I Give Readers Digestible Information
Yet I keep biting off more than I can chew
It’s been another week of plans going awry, and it really couldn’t come at a worse time.
We’ve got a book launch going on, and I have quite literally no idea what I’m doing. Will the hardcover copies I ordered be here in time for the launch party? No idea. Am I doing things in the right order? I have not a clue. Are people going to like the book? I hope so!
And, of course, I say “we” because it’s not even my book! This book, while I heavily steered its direction, was conceived of by my eight-year-old. There’s no telling how it will be received - I could see it going either way. So there’s that - along with the social media stuff, website stuff, advertising stuff, and everything else that goes along with it.
Then there are the unforeseen child care issues which have resulted in my having to cancel the 20 hours of pure writing time I’d set aside this week. Not bitter. Not stressed. Nope, just going with the flow.
I do have a few minutes, though (I think), to talk about what I was musing last week before my plans were (predictably, I guess) derailed.
[Editor’s note: She did not, it turns out, have a few minutes. She started typing and was thwarted and had to finish the next day.]
So here goes.
One day last week, before bed, I made a whole plan for the next day. I was going to clean the bathrooms in the morning, write the newsletter in the afternoon, clean the kitchen and organize the baby’s closet while he played. All these tasks, individually, are pretty manageable. So I thought, “Put all the manageable tasks together and the day will be nice and manageable and I’ll get a ton of stuff accomplished.”
Morning came, and it was nothing special - there was a chill in the air, and sprinkles intermittently fell. But, unlike most mornings, I needed to bring the baby and drop off the big kids at school. On a whim, before I pulled out of the garage, I tossed the stroller in the back. “We might want to go for a little walk,” I thought.
I had some errands to run, I realized. I’d do them real quick before getting home and starting on my list. First to Staples, where upon leaving the car we were confronted with the cutest little family of geese. The baby obviously wanted to chase them around for half an hour. And, you know what? I let him. A vision of that to-do list swam and just as quickly dissipated in my mind as I listened to him, real and tangible and right in front of me with his little toddler voice, squealing with joy and saying, “Baby geese!” over and over again.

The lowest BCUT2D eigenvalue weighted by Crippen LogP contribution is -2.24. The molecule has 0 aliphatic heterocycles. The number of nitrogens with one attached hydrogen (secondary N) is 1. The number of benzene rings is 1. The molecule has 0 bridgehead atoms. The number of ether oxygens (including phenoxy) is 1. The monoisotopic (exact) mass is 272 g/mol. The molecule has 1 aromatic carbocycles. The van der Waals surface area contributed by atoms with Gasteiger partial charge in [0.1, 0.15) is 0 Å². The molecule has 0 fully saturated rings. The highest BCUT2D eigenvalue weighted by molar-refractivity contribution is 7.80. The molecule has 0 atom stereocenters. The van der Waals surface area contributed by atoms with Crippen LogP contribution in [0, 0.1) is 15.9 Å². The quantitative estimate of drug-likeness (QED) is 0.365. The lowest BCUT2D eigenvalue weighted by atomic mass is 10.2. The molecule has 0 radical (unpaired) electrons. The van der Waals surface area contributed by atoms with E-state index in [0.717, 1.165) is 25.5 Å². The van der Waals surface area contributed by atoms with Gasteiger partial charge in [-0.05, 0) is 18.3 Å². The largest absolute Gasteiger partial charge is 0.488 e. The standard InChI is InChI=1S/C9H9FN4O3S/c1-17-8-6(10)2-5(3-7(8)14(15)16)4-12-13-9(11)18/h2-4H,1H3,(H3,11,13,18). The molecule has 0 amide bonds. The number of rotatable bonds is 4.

From there it was to my town’s Sculpture Park, which I think I mentioned last week, but it’s worth repeating that we have this nice, peaceful pocket of art in the center of town. While I was there, I got a call from a community member I was supposed to talk to that morning. I’d lost track of time, but no bother. It’s not like I was in the middle of anything.
A call from my husband interrupted the one I’d taken (after that community member and I had spent a very nice 30 minutes talking): he needed to drop his car off at the shop, conveniently located two blocks from where we were standing. So some more walking, this time around the Town Common, looking at all the pretty flowers and memorial plaques and flagpoles, and watching the firetrucks and ambulances leave the fire station, red lights flashing.
Where were all my plans while my son and I were out there enjoying what color we could in that gloomy day?
Still there, waiting patiently.
A week has passed since then, and I’ve spent it accompanying a two-year-old on an endless sun-filled journey as he digs in the dirt, drives a battery-operated car, collects eggs, swings, slides, and does whatever else moves him.
Is my kitchen clean? No. Did the toilets ever get scrubbed? Uh-uh. Did the newsletter get written? Well, as you know, it’s a work in progress.
I want to be so profound here and be like, “It’s totally cool - none of that stuff matters, just enjoy your baby while he’s young.” And, yeah. Being present with him while he’s being a delightful kid is amazing. It’s definitely more fun than cleaning bathrooms and washing dishes.
But all that work is still there, needing to get done.
I guess the lesson here (other than “Nicci has too much on her plate”) is that compartmentalizing my time (as I well know) works much better than obsessing over the necessary things I’m not doing when I’m doing the other necessary things.
Until I find a way to add an extra day to the week or outsource all my activities to Rosie the Robot and AI scribes, this is life. Railing against it is so much more painful than just rolling with it.
Now, I’ve got the morning to work. So I’ll leave you with that thought and promise to stop by and see you again next week.